I talked to Dan and today he was kind enough to give me some thermal grease and some fans and heatsinsk to try. Right now, my box sits open with a new grease job and its original fan and heatsink (still the best fit despite the many possibilities in the box from Dan), and the termperature is holding steady at 46-47 degrees Celcius with mild load.

Unfortunately, the clip is still broken and I don’t know if I can trust the machine to the borken clip’s hands once again. Of course, even the broken clip might provide more force than gavity, which is all that is holding the heat sink on now. At any rate, it will be an adventure.

In the meantime, I am copying the contents of my late laptop Kleinoscope’s hard drive using a slick laptop enclosure lent to me by, once again, Dan. Ten gigs and 34,722 files in and still going strong.

Cycling with Dennis

After work and a CREE lecture today, I was lounging around home, fixing my computer and hoping for something to do when Dennis called up with the idea of going on a bike ride. I was definitely game so at about 6:45 we headed out to the arboretum. We only had until 8:00, so the ride was short and sweet, but there are definitely some roads worth exploring in that direction. I will be going back.

We went about 12 or 13 miles in about an hour of riding.

Syriana Stairs

Wednesday, I woke up late, so I went to class and then work instead of the normal order. I left work around 8:30, watched some Law and Order with dinner while lifting weights, and then I went for a run — about 3.8 miles according to The “run “involved a little too much walking for my taste, but it also involved two sets of Montlake Stairs.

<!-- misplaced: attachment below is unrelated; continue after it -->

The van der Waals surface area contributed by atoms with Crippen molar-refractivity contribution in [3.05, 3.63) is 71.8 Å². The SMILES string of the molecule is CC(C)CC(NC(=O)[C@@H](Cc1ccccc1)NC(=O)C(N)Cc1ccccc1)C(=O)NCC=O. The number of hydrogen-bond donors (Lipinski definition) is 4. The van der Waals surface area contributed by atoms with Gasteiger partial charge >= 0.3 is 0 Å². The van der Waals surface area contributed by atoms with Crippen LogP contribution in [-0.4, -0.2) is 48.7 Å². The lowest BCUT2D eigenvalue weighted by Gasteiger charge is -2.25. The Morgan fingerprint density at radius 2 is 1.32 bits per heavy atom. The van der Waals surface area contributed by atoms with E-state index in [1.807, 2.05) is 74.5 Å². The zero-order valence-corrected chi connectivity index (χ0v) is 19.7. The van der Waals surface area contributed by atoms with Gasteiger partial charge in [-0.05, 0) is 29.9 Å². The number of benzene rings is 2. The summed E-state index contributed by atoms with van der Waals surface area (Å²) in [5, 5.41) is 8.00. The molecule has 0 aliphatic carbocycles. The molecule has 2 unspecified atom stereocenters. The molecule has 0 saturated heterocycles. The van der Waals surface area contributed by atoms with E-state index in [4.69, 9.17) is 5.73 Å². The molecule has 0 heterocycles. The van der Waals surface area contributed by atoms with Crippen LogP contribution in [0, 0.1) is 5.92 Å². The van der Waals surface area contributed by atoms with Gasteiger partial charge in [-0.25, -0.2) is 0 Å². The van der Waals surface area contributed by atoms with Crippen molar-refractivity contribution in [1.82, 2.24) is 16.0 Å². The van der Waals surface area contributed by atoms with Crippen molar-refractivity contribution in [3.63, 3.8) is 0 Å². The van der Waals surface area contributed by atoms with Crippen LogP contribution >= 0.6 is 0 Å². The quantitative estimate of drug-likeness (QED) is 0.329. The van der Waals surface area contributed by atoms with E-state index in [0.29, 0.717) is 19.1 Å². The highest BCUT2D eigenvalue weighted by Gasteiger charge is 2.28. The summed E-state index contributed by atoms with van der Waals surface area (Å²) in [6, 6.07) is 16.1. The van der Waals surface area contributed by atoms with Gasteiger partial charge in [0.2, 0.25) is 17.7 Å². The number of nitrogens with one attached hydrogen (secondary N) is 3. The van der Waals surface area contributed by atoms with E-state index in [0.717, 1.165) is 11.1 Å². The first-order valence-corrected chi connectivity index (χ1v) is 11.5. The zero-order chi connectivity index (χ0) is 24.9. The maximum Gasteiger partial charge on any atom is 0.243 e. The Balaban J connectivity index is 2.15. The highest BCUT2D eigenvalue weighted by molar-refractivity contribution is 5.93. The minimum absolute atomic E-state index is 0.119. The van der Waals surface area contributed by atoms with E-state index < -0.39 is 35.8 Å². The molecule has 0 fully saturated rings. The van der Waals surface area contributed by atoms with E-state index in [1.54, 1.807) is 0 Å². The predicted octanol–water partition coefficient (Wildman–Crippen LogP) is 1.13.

When I got back, Mario had just returned with some stuff from the lab, so I offered to take him down there to clear the rest of the stuff out of what has essentially been his primary living space, with the house here used only intermittently for showers, cooking, and laundry. He had the movie Syriana with him, so we ended up watching that starting about 1:00am. No wonder why I have trouble waking up. Anyway, the movie was pretty good at weaving together a lot of interesting threads into some powerful and dark messages. Too bad they didn’t show the explosion, though. 4/5.

Shopping list:
Sweat bands
Leatherman Micra

TIFF via Cleveland

Today I purchased my tickets to fly to Cleveland, Ohio, from whence Dan, Scott, and I will depart for the Toronto International Film Festival.

Scott already laid out the big bucks to purchase 40 tickets that the three of us will somehow split among ourselves. It has been a long time since I have been to Canada — a long time since I have even been out of the country (the last time was in the summer of 2003) — and I am looking forward to the excursion.


Today, I said goodbye to my sister, brother-in-law, and my two nieces. They are headed off to Israel on a grand work-adventure involving Boeing. May they fare well.